Assistant Professor Todd Sulchek and Ph.D. student Wenwei Xu used a process called atomic force microscopy (AFM) to study the mechanical properties of various ovarian cell lines. A soft mechanical probe “tapped” healthy, malignant and metastatic ovarian cells to measure their stiffness.
“In order to spread, metastatic cells must push themselves into the bloodstream. As a result, they must be highly deformable and softer,” said Sulchek, a faculty member in the George W. Woodruff School of Mechanical Engineering. “Our results indicate that cell stiffness may be a useful biomarker to evaluate the relative metastatic potential of ovarian and perhaps other types of cancer cells.”
Just as previous studies on other types of epithelial cancers have indicated, Sulchek also found that cancerous ovarian cells are generally softer and display lower intrinsic variability in cell stiffnesss than non-malignant cells.
Sulchek’s lab partnered with the molecular cancer lab of Biology Professor John McDonald, who is also director of Georgia Tech’s newly established Integrated Cancer Research Center.
“This is a good example of the kinds of discoveries that only come about by integrating skills and knowledge from traditionally diverse fields such as molecular biology and bioengineering,” said McDonald. “Although there are a number of developing methodologies to identify circulating cancer cells in the blood and other body fluids, this technology offers the added potential to rapidly determine if these cells are highly metastatic or relatively benign.”
Sulchek and McDonald believe that, when further developed, this technology could offer a huge advantage to clinicians in the design of optimal chemotherapies, not only for ovarian cancer patients but also for patients of other types of cancer.
This project was supported in part by the National Science Foundation (NSF) (Award Number CBET-0932510). The content is solely the responsibility of the principal investigators and does not necessarily represent the official views of the NSF.
Jason Maderer | Newswise Science News
Single-stranded DNA and RNA origami go live
15.12.2017 | Wyss Institute for Biologically Inspired Engineering at Harvard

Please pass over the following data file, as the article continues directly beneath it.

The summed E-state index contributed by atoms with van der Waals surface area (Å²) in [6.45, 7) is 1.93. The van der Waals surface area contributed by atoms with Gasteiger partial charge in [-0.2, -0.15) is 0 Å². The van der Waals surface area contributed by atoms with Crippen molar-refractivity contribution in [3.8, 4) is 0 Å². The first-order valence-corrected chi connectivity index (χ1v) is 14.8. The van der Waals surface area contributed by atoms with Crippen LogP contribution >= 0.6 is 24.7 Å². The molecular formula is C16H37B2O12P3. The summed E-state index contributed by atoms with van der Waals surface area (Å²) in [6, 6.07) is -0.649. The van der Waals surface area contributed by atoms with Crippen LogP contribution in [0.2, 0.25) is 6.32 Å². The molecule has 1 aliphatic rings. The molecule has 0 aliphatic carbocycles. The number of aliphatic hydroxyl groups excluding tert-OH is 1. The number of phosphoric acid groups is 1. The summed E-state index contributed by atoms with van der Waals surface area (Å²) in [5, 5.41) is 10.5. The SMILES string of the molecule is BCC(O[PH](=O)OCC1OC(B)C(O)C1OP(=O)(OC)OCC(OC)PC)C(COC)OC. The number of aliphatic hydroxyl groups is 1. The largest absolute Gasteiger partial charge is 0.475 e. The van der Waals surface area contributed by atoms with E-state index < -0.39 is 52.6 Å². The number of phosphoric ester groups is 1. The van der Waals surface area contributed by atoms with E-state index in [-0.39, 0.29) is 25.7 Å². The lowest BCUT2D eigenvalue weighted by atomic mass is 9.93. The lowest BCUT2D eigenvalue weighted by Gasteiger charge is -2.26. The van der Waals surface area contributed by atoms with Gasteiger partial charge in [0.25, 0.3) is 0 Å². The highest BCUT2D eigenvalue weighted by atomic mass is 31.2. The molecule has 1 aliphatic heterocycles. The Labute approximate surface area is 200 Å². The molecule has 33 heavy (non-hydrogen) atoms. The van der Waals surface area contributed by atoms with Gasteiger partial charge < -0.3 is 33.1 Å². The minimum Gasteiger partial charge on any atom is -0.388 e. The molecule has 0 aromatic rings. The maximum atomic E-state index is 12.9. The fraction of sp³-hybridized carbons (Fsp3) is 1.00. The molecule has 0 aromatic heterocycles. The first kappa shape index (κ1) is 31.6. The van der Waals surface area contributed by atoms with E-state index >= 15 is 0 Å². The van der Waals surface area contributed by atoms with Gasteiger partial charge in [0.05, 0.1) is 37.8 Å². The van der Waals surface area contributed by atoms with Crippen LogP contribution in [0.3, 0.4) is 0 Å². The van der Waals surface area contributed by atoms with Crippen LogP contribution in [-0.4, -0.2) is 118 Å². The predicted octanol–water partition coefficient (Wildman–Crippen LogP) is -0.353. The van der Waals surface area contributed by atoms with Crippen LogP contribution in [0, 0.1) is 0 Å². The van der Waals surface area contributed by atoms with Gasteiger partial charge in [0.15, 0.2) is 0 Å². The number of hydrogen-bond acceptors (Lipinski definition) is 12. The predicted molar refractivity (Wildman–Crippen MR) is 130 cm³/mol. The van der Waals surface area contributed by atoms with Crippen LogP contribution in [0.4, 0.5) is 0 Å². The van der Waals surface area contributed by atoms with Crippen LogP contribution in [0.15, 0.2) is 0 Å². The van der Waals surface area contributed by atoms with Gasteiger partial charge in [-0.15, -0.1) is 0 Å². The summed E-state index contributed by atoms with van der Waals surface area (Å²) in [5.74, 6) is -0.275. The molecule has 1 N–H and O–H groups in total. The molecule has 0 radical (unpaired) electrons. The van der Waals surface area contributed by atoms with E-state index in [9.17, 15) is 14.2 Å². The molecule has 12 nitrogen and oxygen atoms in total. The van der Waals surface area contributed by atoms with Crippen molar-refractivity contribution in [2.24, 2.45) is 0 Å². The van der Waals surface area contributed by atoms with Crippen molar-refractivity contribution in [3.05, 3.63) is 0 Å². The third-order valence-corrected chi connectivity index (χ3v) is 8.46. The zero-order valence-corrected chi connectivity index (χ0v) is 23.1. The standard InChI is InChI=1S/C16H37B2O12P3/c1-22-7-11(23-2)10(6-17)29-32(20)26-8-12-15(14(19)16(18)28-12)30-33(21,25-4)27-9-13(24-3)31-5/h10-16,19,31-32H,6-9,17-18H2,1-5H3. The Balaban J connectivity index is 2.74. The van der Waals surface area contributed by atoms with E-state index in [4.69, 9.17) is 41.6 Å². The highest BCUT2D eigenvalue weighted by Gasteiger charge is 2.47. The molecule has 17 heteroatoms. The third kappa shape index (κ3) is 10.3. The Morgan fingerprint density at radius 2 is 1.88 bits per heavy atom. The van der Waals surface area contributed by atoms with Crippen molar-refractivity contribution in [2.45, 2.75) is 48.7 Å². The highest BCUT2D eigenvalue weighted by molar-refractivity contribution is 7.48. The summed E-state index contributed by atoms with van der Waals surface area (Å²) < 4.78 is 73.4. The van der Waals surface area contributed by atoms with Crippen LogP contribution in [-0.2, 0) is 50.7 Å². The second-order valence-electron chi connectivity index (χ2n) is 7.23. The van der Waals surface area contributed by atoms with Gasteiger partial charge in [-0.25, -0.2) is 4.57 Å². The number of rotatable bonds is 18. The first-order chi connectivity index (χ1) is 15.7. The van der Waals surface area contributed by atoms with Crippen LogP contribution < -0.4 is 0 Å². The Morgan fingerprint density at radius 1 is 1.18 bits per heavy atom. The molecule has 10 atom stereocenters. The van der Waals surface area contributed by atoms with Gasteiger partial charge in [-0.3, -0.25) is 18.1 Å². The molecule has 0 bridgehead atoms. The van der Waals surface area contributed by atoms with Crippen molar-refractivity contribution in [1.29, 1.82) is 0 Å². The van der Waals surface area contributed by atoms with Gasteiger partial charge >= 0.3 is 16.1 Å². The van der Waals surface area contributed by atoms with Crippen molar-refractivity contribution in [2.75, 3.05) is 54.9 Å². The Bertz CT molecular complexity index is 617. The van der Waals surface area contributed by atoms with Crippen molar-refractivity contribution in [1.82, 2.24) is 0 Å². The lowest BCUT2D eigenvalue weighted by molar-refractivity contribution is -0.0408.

New antbird species discovered in Peru by LSU ornithologists
15.12.2017 | Louisiana State University
DNA molecules that follow specific instructions could offer more precise molecular control of synthetic chemical systems, a discovery that opens the door for engineers to create molecular machines with new and complex behaviors.
Researchers have created chemical amplifiers and a chemical oscillator using a systematic method that has the potential to embed sophisticated circuit...
MPQ scientists achieve long storage times for photonic quantum bits which break the lower bound for direct teleportation in a global quantum network.
Concerning the development of quantum memories for the realization of global quantum networks, scientists of the Quantum Dynamics Division led by Professor...
Researchers have developed a water cloaking concept based on electromagnetic forces that could eliminate an object's wake, greatly reducing its drag while...
Tiny pores at a cell's entryway act as miniature bouncers, letting in some electrically charged atoms--ions--but blocking others. Operating as exquisitely sensitive filters, these "ion channels" play a critical role in biological functions such as muscle contraction and the firing of brain cells.
To rapidly transport the right ions through the cell membrane, the tiny channels rely on a complex interplay between the ions and surrounding molecules,...
The miniaturization of the current technology of storage media is hindered by fundamental limits of quantum mechanics. A new approach consists in using so-called spin-crossover molecules as the smallest possible storage unit. Similar to normal hard drives, these special molecules can save information via their magnetic state. A research team from Kiel University has now managed to successfully place a new class of spin-crossover molecules onto a surface and to improve the molecule’s storage capacity. The storage density of conventional hard drives could therefore theoretically be increased by more than one hundred fold. The study has been published in the scientific journal Nano Letters.
Over the past few years, the building blocks of storage media have gotten ever smaller. But further miniaturization of the current technology is hindered by...
11.12.2017 | Event News
08.12.2017 | Event News
07.12.2017 | Event News
15.12.2017 | Power and Electrical Engineering
15.12.2017 | Materials Sciences
15.12.2017 | Life Sciences